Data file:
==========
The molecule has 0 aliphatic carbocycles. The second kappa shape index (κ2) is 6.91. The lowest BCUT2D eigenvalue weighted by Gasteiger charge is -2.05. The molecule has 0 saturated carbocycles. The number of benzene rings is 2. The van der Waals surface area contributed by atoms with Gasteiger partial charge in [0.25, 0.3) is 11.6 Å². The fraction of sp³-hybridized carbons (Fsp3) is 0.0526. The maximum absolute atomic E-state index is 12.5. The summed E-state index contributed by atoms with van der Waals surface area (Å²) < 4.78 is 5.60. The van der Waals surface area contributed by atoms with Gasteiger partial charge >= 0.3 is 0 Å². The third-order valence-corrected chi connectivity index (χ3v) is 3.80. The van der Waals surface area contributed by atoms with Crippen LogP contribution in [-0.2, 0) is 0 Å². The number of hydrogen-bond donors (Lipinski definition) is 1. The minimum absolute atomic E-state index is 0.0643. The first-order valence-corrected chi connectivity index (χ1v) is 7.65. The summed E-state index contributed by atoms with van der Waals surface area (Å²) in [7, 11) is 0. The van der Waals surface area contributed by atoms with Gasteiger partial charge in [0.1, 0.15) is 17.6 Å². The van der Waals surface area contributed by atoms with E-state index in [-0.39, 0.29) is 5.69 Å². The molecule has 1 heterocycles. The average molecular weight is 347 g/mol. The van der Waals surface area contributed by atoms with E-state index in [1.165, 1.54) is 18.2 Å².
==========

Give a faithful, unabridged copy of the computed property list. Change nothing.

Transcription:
The molecule has 0 aliphatic carbocycles. The second kappa shape index (κ2) is 6.91. The lowest BCUT2D eigenvalue weighted by Gasteiger charge is -2.05. The molecule has 0 saturated carbocycles. The number of benzene rings is 2. The van der Waals surface area contributed by atoms with Gasteiger partial charge in [0.25, 0.3) is 11.6 Å². The fraction of sp³-hybridized carbons (Fsp3) is 0.0526. The maximum absolute atomic E-state index is 12.5. The summed E-state index contributed by atoms with van der Waals surface area (Å²) < 4.78 is 5.60. The van der Waals surface area contributed by atoms with Gasteiger partial charge >= 0.3 is 0 Å². The third-order valence-corrected chi connectivity index (χ3v) is 3.80. The van der Waals surface area contributed by atoms with Crippen LogP contribution in [-0.2, 0) is 0 Å². The number of hydrogen-bond donors (Lipinski definition) is 1. The minimum absolute atomic E-state index is 0.0643. The first-order valence-corrected chi connectivity index (χ1v) is 7.65. The summed E-state index contributed by atoms with van der Waals surface area (Å²) in [7, 11) is 0. The van der Waals surface area contributed by atoms with Gasteiger partial charge in [0.1, 0.15) is 17.6 Å². The van der Waals surface area contributed by atoms with E-state index in [-0.39, 0.29) is 5.69 Å². The molecule has 1 heterocycles. The average molecular weight is 347 g/mol. The van der Waals surface area contributed by atoms with E-state index in [1.165, 1.54) is 18.2 Å².